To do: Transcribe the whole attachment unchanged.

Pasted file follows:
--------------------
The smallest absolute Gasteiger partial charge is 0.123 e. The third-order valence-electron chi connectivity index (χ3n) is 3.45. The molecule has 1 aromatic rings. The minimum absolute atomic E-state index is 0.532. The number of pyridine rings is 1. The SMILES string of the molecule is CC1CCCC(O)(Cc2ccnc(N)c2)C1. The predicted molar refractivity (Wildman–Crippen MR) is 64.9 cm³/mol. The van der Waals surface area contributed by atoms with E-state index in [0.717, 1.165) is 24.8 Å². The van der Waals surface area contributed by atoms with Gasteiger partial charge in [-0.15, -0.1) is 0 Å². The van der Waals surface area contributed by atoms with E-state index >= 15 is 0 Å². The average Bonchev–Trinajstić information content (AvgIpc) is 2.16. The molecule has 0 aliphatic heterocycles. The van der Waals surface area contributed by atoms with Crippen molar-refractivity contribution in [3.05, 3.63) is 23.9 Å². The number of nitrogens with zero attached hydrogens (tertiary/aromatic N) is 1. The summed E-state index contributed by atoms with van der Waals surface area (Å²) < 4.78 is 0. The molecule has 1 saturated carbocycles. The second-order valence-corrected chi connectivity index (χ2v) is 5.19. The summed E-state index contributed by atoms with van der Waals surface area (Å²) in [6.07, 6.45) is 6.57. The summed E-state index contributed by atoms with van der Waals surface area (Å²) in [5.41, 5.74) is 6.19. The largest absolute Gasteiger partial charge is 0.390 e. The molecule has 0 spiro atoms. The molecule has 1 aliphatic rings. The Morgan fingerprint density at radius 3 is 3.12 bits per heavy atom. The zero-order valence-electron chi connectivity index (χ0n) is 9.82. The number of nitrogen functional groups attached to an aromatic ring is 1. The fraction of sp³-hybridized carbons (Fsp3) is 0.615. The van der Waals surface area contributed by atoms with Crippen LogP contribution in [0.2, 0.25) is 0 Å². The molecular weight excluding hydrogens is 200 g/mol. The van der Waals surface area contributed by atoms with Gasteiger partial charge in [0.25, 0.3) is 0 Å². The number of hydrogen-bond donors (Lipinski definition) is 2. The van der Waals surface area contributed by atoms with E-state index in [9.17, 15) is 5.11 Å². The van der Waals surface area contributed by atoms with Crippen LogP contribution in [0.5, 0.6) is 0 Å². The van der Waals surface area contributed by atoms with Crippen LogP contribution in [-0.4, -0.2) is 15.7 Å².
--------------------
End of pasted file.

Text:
The smallest absolute Gasteiger partial charge is 0.123 e. The third-order valence-electron chi connectivity index (χ3n) is 3.45. The molecule has 1 aromatic rings. The minimum absolute atomic E-state index is 0.532. The number of pyridine rings is 1. The SMILES string of the molecule is CC1CCCC(O)(Cc2ccnc(N)c2)C1. The predicted molar refractivity (Wildman–Crippen MR) is 64.9 cm³/mol. The van der Waals surface area contributed by atoms with E-state index in [0.717, 1.165) is 24.8 Å². The van der Waals surface area contributed by atoms with Gasteiger partial charge in [-0.15, -0.1) is 0 Å². The van der Waals surface area contributed by atoms with E-state index >= 15 is 0 Å². The average Bonchev–Trinajstić information content (AvgIpc) is 2.16. The molecule has 0 aliphatic heterocycles. The van der Waals surface area contributed by atoms with Crippen molar-refractivity contribution in [3.05, 3.63) is 23.9 Å². The number of nitrogens with zero attached hydrogens (tertiary/aromatic N) is 1. The summed E-state index contributed by atoms with van der Waals surface area (Å²) < 4.78 is 0. The molecule has 1 saturated carbocycles. The second-order valence-corrected chi connectivity index (χ2v) is 5.19. The summed E-state index contributed by atoms with van der Waals surface area (Å²) in [6.07, 6.45) is 6.57. The summed E-state index contributed by atoms with van der Waals surface area (Å²) in [5.41, 5.74) is 6.19. The largest absolute Gasteiger partial charge is 0.390 e. The molecule has 0 spiro atoms. The molecule has 1 aliphatic rings. The Morgan fingerprint density at radius 3 is 3.12 bits per heavy atom. The zero-order valence-electron chi connectivity index (χ0n) is 9.82. The number of nitrogen functional groups attached to an aromatic ring is 1. The fraction of sp³-hybridized carbons (Fsp3) is 0.615. The van der Waals surface area contributed by atoms with Crippen LogP contribution in [0.2, 0.25) is 0 Å². The molecular weight excluding hydrogens is 200 g/mol. The van der Waals surface area contributed by atoms with Gasteiger partial charge in [0.25, 0.3) is 0 Å². The number of hydrogen-bond donors (Lipinski definition) is 2. The van der Waals surface area contributed by atoms with E-state index in [9.17, 15) is 5.11 Å². The van der Waals surface area contributed by atoms with Crippen LogP contribution in [0.5, 0.6) is 0 Å². The van der Waals surface area contributed by atoms with Crippen LogP contribution in [-0.4, -0.2) is 15.7 Å².